"28:17 And it came to pass, that after three days Paul called the chief of the Jews together: and when they were come together, he said unto them, Men and brethren, though I have committed nothing against the people, or customs of our fathers, yet was I delivered prisoner from Jerusalem into the hands of the Romans. 28:18 Who, when they had examined me, would have let me go, because there was no cause of death in me. 28:19 But when the Jews spake against it, I was constrained to appeal unto Caesar; not that I had ought to accuse my nation of. 28:20 For this cause therefore have I called for you, to see you, and to speak with you: because that for the hope of Israel I am bound with this chain.
Fact Finder: What did the Messiah quote from Isaiah on the day that His Ministry began in Nazareth?
This Day In History, June 29
1149: During the Second Crusade (see Constantine's Crusades In History And Prophecy), the Syrian army of Nur ad-Din Zangi defeated the Crusader army of Raymond of Antioch (see also Damascus In History And Prophecy and The Syrian Connection).
1194: Sverre became King of Norway.
1438: Albrecht II ("the Bear") was crowned king of Bohemia after being crowned king of Hungary and Germany earlier in the year (see also The Holy Roman Empire Of The German Nation).
1529: The Second Treaty of Barcelona, a peace settlement between Emperor Charles V and Pope Clement VII which made the Spanish Habsburgs dominant in Italy.
1613: The original Globe Theater in London burned down during the first performance of Shakespeare's Henry VIII.
1644: Charles I of England defeated a Parliamentarian army at the Battle of Cropredy Bridge.
1807: During the Russo-Turkish War, Admiral Dmitry Senyavin defeated the Ottoman fleet at the Battle of Athos (listen to our Sermon The Ottoman Empire).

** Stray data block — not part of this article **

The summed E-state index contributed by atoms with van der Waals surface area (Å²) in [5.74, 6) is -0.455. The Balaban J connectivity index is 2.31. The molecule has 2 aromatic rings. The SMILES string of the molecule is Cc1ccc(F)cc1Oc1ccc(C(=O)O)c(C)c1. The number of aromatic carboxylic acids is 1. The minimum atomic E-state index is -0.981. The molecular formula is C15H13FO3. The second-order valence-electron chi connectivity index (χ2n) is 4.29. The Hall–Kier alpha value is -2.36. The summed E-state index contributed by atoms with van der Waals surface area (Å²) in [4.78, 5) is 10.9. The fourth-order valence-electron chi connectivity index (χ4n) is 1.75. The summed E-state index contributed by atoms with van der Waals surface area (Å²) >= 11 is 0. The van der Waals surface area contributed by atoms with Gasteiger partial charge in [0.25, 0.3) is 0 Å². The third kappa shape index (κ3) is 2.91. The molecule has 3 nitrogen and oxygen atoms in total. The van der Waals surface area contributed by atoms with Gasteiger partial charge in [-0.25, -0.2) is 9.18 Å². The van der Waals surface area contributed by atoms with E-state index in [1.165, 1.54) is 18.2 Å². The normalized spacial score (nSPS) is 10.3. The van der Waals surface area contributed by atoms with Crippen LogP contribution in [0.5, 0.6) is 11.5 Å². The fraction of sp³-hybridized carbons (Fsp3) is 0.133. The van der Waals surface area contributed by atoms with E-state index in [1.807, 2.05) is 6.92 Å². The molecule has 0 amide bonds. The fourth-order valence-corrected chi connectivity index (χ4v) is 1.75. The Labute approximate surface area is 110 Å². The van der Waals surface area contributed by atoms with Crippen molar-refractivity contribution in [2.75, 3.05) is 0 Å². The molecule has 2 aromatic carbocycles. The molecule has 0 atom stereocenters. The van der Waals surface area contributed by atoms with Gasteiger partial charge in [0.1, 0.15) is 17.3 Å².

1855: The Daily Telegraph was first published in London.
1880: France annexed Tahiti.
1925: King George V opened Canada House in Trafalgar Square in London. Canada House is the official building for Canada's High Commissioner and staff in Britain.
1937: Joseph Armand Bombardier patented the Bombardier snowmobile.
1943: Germany began to withdraw its U-Boats ("underwater boats" i.e. submarines) from the North Atlantic in anticipation of the Allied invasion of Europe.
1946: In response to murders and bombings by Jewish resistance in "Palestine" (see Where Is Palestine?), including the June 17 blowing up of 10 of the 11 bridges connecting the land of Israel to surrounding nations, the British conducted dawn raids and arrested over 2,700 Jews. The incident was later used as the pretext for the "Zionist" bombing of the King David Hotel a little over 3 weeks later. See A History Of Jerusalem: The British Mandate, A History Of Jerusalem: Zionism and A History Of Jerusalem: War And Peace to understand why Britain was given to control much of the Middle East at that time, and how their presence there permitted the people of Judah (who once again failed to recognize their deliverer) to fulfill the prophecy about their return to the land of Israel.